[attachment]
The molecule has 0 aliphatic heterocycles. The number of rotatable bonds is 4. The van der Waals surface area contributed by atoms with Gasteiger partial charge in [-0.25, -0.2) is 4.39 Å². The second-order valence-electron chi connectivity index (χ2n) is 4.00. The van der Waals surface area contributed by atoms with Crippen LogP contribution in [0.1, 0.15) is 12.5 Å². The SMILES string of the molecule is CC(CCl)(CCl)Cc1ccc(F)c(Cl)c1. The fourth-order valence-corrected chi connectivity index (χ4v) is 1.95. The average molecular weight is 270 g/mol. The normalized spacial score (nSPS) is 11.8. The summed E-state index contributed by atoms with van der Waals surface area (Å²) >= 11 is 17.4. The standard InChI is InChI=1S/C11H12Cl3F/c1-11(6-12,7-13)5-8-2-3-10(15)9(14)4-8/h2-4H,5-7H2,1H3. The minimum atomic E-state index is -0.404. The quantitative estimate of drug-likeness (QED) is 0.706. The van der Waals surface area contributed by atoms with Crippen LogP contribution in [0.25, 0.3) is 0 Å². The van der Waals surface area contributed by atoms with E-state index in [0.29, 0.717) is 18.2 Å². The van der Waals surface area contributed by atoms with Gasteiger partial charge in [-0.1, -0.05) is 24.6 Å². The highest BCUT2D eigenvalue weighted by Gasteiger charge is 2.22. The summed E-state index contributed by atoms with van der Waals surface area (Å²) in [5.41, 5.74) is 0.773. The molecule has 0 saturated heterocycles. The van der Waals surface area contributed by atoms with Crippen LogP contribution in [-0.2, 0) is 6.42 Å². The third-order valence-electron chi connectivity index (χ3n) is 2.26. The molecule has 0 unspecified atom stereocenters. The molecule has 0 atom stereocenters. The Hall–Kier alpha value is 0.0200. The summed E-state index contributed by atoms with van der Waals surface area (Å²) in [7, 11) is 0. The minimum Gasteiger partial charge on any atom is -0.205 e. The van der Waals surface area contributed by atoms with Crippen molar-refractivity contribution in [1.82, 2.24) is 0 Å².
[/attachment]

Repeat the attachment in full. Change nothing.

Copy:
The molecule has 0 aliphatic heterocycles. The number of rotatable bonds is 4. The van der Waals surface area contributed by atoms with Gasteiger partial charge in [-0.25, -0.2) is 4.39 Å². The second-order valence-electron chi connectivity index (χ2n) is 4.00. The van der Waals surface area contributed by atoms with Crippen LogP contribution in [0.1, 0.15) is 12.5 Å². The SMILES string of the molecule is CC(CCl)(CCl)Cc1ccc(F)c(Cl)c1. The fourth-order valence-corrected chi connectivity index (χ4v) is 1.95. The average molecular weight is 270 g/mol. The normalized spacial score (nSPS) is 11.8. The summed E-state index contributed by atoms with van der Waals surface area (Å²) >= 11 is 17.4. The standard InChI is InChI=1S/C11H12Cl3F/c1-11(6-12,7-13)5-8-2-3-10(15)9(14)4-8/h2-4H,5-7H2,1H3. The minimum atomic E-state index is -0.404. The quantitative estimate of drug-likeness (QED) is 0.706. The van der Waals surface area contributed by atoms with Crippen LogP contribution in [0.25, 0.3) is 0 Å². The van der Waals surface area contributed by atoms with E-state index in [0.29, 0.717) is 18.2 Å². The van der Waals surface area contributed by atoms with Gasteiger partial charge in [-0.1, -0.05) is 24.6 Å². The highest BCUT2D eigenvalue weighted by Gasteiger charge is 2.22. The summed E-state index contributed by atoms with van der Waals surface area (Å²) in [5.41, 5.74) is 0.773. The molecule has 0 saturated heterocycles. The van der Waals surface area contributed by atoms with Crippen LogP contribution in [-0.2, 0) is 6.42 Å². The third-order valence-electron chi connectivity index (χ3n) is 2.26. The molecule has 0 unspecified atom stereocenters. The molecule has 0 atom stereocenters. The Hall–Kier alpha value is 0.0200. The summed E-state index contributed by atoms with van der Waals surface area (Å²) in [7, 11) is 0. The minimum Gasteiger partial charge on any atom is -0.205 e. The van der Waals surface area contributed by atoms with Crippen molar-refractivity contribution in [1.82, 2.24) is 0 Å².